The present volume includes information on various editions of Valmiki’s Ramayana along with its several commentaries and translations. Besides, other versions of the Ramayana both in Sanskrit, in the regional languages, adaptations and translations, as well as creative works based on the Ramayana theme-including poetry, drama, ballads, hymns and songs, find a place in this volume. This is a joint project of Sahitya Akademi and the Union Academique Internationale, Bruxelles. Sodasi, compiled and edited by Professor Radhavallabh Tripathi, is an anthology of seventy-eight poems hailing from the various regions of this country.
The anthology contradicts the general notion that Sanskrit is an ancient time-hallowed language but hardly suitable for dealing with contemporary themes and situations. The poems included in this volume are distinguished by originality of thought, richness of expression and freshness of approach to subject which mark Sodasi out from other anthologies in Sanskrit. The evocative language of its poetry, coupled with the quality of its expression affirm that quality of its expression affirm that literature and music are inextricably linked together.
The present Anthology comprises 78 Sanskrit poems or excerpts thereof by a total number of sixteen authors. These poems were first brought out between the years 1960 and 1980. It has no been an easy task for me to select representative Sanskrit poets who appeared on the scene during the last two decades, and to cull out the best of their creative work produced during this period. The reason are obvious. Sanskrit is known for its classical literature, eventhough the creative activity in this language of the Sanskrit is generally recognised as the language of the Vedas, the Puranas and the great classics of yore. Consequently, contemporary Sanskrit writing suffers from a prevailing negligence. On the other hand, the number of authors who appear to be very enthusiastic about writing in Sanskrit during these days is not negligible. During the period under reference, quite a few collections of poems or epic poems (mahakavyas) in Sanskrit have appeared. There has been a continuous flow of publications in book from by contemporary Sanskrit authors. But to understand the real vitality of modern creative writings, one should ideally go through the volumes of Sanskrit periodicals like Suryodaya (Monthly), Samskrta Pratibha (Half yearly) and Samvit (quarterly).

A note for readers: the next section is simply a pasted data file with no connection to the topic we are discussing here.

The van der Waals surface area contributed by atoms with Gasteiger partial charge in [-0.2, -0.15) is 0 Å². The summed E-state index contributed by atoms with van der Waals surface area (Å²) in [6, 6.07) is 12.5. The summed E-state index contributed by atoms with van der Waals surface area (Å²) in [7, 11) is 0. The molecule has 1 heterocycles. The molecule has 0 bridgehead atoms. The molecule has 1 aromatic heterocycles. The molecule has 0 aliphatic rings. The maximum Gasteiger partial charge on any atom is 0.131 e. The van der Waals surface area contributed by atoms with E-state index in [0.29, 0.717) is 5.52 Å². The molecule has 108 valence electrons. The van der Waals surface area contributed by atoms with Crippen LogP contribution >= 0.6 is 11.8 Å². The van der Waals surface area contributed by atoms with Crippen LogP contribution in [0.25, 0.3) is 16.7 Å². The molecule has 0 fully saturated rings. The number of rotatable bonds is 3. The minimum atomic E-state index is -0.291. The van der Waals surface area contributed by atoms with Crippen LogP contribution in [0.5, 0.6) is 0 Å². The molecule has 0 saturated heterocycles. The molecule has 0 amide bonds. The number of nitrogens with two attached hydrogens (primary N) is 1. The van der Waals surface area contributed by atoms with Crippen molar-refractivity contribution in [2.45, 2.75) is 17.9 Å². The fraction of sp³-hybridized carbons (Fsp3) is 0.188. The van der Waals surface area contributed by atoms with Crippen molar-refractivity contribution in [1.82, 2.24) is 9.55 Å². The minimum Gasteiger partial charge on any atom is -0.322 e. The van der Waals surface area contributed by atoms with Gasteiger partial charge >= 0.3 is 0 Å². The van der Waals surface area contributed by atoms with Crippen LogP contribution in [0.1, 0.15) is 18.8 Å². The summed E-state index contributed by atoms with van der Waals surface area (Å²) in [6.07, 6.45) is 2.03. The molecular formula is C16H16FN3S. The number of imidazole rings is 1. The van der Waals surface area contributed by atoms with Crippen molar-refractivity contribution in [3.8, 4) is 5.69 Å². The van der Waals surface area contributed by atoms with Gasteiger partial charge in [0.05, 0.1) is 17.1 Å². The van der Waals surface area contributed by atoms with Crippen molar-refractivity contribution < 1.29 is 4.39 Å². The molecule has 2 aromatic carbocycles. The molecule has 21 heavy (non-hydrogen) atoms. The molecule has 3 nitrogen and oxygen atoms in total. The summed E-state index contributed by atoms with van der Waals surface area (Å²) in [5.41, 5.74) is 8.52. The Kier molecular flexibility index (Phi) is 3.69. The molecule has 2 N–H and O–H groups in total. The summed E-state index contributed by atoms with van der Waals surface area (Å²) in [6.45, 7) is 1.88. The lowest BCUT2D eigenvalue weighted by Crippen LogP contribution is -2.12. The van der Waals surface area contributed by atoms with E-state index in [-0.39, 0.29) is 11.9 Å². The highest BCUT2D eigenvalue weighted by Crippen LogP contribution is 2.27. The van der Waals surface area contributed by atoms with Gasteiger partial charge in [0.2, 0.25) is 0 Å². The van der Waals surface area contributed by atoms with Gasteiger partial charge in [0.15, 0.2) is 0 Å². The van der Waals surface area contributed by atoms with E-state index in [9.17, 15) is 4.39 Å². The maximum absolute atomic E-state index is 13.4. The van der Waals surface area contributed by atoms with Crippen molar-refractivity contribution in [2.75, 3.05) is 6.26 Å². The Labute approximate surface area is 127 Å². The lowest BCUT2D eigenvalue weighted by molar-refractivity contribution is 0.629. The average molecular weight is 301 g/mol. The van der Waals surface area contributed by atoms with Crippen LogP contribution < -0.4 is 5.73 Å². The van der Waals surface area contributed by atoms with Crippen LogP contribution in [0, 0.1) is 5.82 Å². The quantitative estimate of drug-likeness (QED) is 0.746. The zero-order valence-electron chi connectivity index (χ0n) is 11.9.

The potentiality of modern Sanskrit writings has its own relevance and basis in the contemporary scene. First, Sanskrit is a language-perhaps the only one in which scholars are equally spread in each and every part o f this vast peninsula. That is why the poets included in this Anthology hail from various regions of the country.
Secondly, in spite of the lack of publicity, there has been a continuous tradition of Sanskrit as a medium of communication. There has been, for example, a living tradition of Kavigosthis (poets’ meets) in Sanskrit. Kashi Pundit Sabha has been holding such gosthis for more than a century. Sanskrit Kavi Sammelana were organised a number of times at Varanasi have been holding sessions of poetry recitation by modern Sanskrit poets. In 1967, a society called Kavibharati was formed by the Sanskrit poets of Varanasi, who held fortnightly/monthly meetings for poetry recitation. The Society brought out a journal Lalita to publish Sanskrit poetry and also presented annual volumes of collections comprising poems recited in its meetings. Six volumes of such collections called Kavibharatikusumanjalih have already been brought out. Sanskrit Kavi Sammelana has become a regular feature of the kalidasa Samaroha has become a regular feature of the Kalidas Samaroha held every year at Ujjain. Undoubtedly, Sanskrit still continues to be a potential vehicle of through and emotion and the creative activity it is marked with exuberance and brilliance and should be treated at par with literatures being produced in other modern Indian languages. Writing in a languages that no more serves as a lingua franca amongst the masses probably poses a great challenge, and it is a servere handicap for the modern Sanskrit authors. But then, Sanskrit was not the language of the common people even in the best period of its creative activity, when great classical poets like kalidasa, Bana, Bharavi, Magha and Bhavabhuti had created a world of poetry so pregnant with life, imagination and inspiration. The contemporary literary efforts in other Indian languages too have not been able to do away with the dichotomy between the word that is spoken and the word that is written.
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